ERROR
Main Error Mesage Here
More detailed message would go here to provide context for the user and how to proceed
ERROR
Main Error Mesage Here
More detailed message would go here to provide context for the user and how to proceed

City Journal

search
Close Nav

Who’s Thriving?

eye on the news

Who’s Thriving?

Mental-health policy in New York City should be more modest in scope. March 27, 2019
New York
Health Care

Public mental health care has changed a lot over the years, but it has always been an expensive endeavor to get right. In the 1940s, running New York’s asylum system consumed one-third of the state budget. Governments these days devote hundreds of billions toward the current community-oriented mental-health system, but the demands to do more are unrelenting.

Given a world with limited resources, it makes some sense to help the hardest cases first. However, that logic does not govern ThriveNYC, Mayor Bill de Blasio’s high-profile mental-health initiative. Officials yesterday testified to the city council that only $30 million of the program’s $250 million annual budget is targeted at the seriously mentally ill. ThriveNYC is largely a city-funded project, so the de Blasio administration had wide latitude as to its design. That more services and programs were not devised to address untreated serious mental illness speaks to the political reasons behind the failures of our mental-health system.

ThriveNYC spreads resources too thin. Instead of hiring more social workers, psychiatrists, and psychologists, the initiative focuses on drawing non-mental-health providers into the behavioral-health system. Examples include cops (CIT training), “School Consultants” (who instruct parents and kids where they can find services in the community), and the public (Mental Health First Aid training). It’s still not clear how many separate programs make up ThriveNYC, but the original count was 54, which the administration touted, as though an initiative with dozens of programs is better than one with just a few.

Officially, the rationale behind relying so heavily on non-mental-health providers was because Thrive seeks to “break down barriers” and enhance access to already-available resources. But at what point does “breaking down barriers” end, and trying to do too much on the cheap begin? A program that funded fewer programs would have had a narrower reach and offered fewer contracts for community providersbut it may also have been more efficient and effective.

The rhetoric around ThriveNYC has always been too grandiose for its own good, beginning with its goal to improve mental health for “everyone.” In their extensive travels, de Blasio and his wife Chirlane McCray have been touting ThriveNYC as “revolutionary.” On the home front, they’ve been saying that it’s just getting started; thus, demands for evidence of its effectiveness are premature. To hear the mayor tell it, city government virtually ignored mental health before he took chargebut as the Independent Budget Office has explained, the pre-Thrive behavioral-health budget exceeded $900 million. In a recent Daily News op-ed, the mayor’s health commissioner pushed back on claims that the city neglects the seriously mentally ill, but some of the more important programs she noted, such as supportive housing, exist outside of Thrive and were already in place under Michael Bloomberg.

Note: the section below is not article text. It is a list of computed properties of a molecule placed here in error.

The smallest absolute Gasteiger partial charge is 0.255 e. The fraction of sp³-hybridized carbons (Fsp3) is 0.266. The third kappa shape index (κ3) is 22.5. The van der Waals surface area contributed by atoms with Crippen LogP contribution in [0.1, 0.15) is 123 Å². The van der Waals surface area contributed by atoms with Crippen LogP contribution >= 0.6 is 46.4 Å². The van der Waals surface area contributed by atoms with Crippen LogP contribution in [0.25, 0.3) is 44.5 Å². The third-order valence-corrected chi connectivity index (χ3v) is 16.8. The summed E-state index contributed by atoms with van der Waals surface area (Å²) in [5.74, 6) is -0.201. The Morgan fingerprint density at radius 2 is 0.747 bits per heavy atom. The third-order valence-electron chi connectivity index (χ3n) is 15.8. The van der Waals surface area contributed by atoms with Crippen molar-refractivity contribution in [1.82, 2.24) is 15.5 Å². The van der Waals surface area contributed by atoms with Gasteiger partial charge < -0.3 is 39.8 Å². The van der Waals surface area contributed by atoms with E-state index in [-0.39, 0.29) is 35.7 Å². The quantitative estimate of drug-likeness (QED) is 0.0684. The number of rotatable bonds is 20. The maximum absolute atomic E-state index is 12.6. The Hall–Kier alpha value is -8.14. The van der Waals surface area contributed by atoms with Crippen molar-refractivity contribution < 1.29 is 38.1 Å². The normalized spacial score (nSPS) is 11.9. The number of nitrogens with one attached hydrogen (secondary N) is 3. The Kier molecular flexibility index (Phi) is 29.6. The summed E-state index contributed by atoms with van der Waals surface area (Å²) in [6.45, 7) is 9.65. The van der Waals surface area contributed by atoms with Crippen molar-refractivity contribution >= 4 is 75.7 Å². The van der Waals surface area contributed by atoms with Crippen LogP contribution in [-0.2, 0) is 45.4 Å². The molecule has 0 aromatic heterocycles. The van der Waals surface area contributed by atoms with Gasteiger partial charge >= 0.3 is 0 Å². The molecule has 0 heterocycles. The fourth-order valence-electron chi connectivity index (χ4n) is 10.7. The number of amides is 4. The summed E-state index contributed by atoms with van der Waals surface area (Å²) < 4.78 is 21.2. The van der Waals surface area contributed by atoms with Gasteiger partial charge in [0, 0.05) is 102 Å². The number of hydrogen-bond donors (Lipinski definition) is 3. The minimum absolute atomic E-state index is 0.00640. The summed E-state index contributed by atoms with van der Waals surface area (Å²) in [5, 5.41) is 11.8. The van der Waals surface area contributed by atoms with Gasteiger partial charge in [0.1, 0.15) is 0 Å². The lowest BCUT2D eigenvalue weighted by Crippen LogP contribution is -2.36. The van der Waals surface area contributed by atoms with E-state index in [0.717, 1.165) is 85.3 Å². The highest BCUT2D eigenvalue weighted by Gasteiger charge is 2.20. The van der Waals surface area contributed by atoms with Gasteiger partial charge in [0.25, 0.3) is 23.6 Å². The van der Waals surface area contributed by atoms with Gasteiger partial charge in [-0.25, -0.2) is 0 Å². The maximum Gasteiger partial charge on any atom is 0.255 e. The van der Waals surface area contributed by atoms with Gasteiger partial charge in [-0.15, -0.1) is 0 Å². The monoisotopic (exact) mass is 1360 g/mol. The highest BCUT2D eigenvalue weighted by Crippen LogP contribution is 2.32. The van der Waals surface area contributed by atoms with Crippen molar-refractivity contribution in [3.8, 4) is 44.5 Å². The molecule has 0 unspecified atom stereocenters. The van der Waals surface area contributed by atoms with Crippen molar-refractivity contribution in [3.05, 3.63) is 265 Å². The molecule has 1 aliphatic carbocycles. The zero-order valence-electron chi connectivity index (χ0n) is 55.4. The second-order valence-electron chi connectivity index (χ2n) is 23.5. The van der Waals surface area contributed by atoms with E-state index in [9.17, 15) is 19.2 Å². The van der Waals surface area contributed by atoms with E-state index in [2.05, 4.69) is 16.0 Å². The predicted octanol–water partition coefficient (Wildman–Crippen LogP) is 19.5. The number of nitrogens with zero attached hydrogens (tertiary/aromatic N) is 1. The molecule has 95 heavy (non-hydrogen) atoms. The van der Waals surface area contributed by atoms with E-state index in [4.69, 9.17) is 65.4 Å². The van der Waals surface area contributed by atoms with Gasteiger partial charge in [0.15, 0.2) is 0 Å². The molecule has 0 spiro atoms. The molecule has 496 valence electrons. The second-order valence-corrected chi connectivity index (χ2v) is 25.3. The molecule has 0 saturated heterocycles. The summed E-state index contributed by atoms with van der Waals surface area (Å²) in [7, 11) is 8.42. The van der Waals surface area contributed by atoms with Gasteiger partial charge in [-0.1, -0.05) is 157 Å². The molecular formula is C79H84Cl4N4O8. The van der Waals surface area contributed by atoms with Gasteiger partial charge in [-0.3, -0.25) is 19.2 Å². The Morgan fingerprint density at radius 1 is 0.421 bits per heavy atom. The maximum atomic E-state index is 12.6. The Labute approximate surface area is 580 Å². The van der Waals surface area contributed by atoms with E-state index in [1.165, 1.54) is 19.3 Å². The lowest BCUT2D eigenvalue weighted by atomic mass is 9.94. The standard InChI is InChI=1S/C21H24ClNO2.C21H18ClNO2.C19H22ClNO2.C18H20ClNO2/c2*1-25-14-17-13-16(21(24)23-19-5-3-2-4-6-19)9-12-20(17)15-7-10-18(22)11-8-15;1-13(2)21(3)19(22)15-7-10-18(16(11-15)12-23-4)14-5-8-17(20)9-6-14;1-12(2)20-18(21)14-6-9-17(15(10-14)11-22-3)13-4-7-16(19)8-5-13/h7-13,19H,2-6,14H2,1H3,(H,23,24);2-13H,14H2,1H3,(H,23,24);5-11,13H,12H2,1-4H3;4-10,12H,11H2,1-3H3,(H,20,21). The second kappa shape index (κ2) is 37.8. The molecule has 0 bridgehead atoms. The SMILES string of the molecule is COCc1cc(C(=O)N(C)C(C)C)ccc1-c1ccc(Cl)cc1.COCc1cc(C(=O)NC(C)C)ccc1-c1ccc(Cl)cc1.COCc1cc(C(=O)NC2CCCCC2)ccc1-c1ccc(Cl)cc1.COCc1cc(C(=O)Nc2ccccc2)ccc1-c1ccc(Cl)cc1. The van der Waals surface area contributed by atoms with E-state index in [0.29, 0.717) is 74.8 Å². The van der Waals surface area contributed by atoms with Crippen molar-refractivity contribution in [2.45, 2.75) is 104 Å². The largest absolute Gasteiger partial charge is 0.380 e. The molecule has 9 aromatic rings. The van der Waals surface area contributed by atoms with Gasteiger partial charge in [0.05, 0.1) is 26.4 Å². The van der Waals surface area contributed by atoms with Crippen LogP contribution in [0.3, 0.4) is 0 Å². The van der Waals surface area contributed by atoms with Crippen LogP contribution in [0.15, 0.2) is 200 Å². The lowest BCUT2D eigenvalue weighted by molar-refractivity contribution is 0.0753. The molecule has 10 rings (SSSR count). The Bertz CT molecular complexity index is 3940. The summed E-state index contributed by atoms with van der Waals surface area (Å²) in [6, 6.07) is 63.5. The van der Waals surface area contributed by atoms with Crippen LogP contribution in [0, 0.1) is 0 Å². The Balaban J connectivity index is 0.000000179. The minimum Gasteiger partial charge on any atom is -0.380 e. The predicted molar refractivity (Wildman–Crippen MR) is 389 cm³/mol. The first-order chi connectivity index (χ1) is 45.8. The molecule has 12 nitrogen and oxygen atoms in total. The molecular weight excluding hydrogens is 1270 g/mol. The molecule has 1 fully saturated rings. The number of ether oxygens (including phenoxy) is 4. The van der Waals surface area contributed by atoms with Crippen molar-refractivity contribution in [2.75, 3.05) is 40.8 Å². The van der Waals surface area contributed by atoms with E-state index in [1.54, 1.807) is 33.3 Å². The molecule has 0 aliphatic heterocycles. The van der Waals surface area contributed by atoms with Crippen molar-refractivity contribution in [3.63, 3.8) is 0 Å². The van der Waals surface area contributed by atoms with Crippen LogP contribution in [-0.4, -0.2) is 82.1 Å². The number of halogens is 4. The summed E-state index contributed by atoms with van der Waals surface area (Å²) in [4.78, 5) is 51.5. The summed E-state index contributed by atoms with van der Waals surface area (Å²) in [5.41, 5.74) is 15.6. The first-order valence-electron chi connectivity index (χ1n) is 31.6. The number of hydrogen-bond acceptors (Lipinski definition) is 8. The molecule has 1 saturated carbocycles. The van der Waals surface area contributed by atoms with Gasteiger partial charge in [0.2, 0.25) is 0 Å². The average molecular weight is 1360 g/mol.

Comptroller Scott Stringer and members of the city council have asked many questions about how ThriveNYC evaluates itself and measures outcomes, to little avail. Were Thrive more focused on the seriously mentally ill, the question about outcomes would be easier to answer. For almost two decades, the state Office of Mental Health has tracked dozens of outcomes for participants in Kendra’s Law, New York’s “assisted outpatient program.” Many researchers have used the data to validate the success of Kendra’s Law in improving the lives of the seriously mentally ill, by, for example, keeping them out of jail and out of homelessness.

In the human-services world, the most effective individuals often labor in obscurity for dismal paysuch as those who manage homeless shelters, help the long-term unemployed get into the labor market, or coordinate housing for the mentally ill. One reason why these individuals are not well known is that they’re able to help only a few people at a time. The lives they transform number in the dozens, not the thousands. A mental-health system that prioritized the seriously mentally ill would have to be a modest one. Compared with ThriveNYC, it would approach mental health less in the manner of a showhorse than of a workhorse.

Photo: NYC Mayor's Office/Flickr

Up Next
books and culture

Philadelphia’s Working-Class Warrior

A new biography explains why Frank Rizzo was both detested and admired. Stephen Eide December 21, 2018 Cities, Politics and law

Contact

Send a question or comment using the form below. This message may be routed through support staff.

Saved!
Close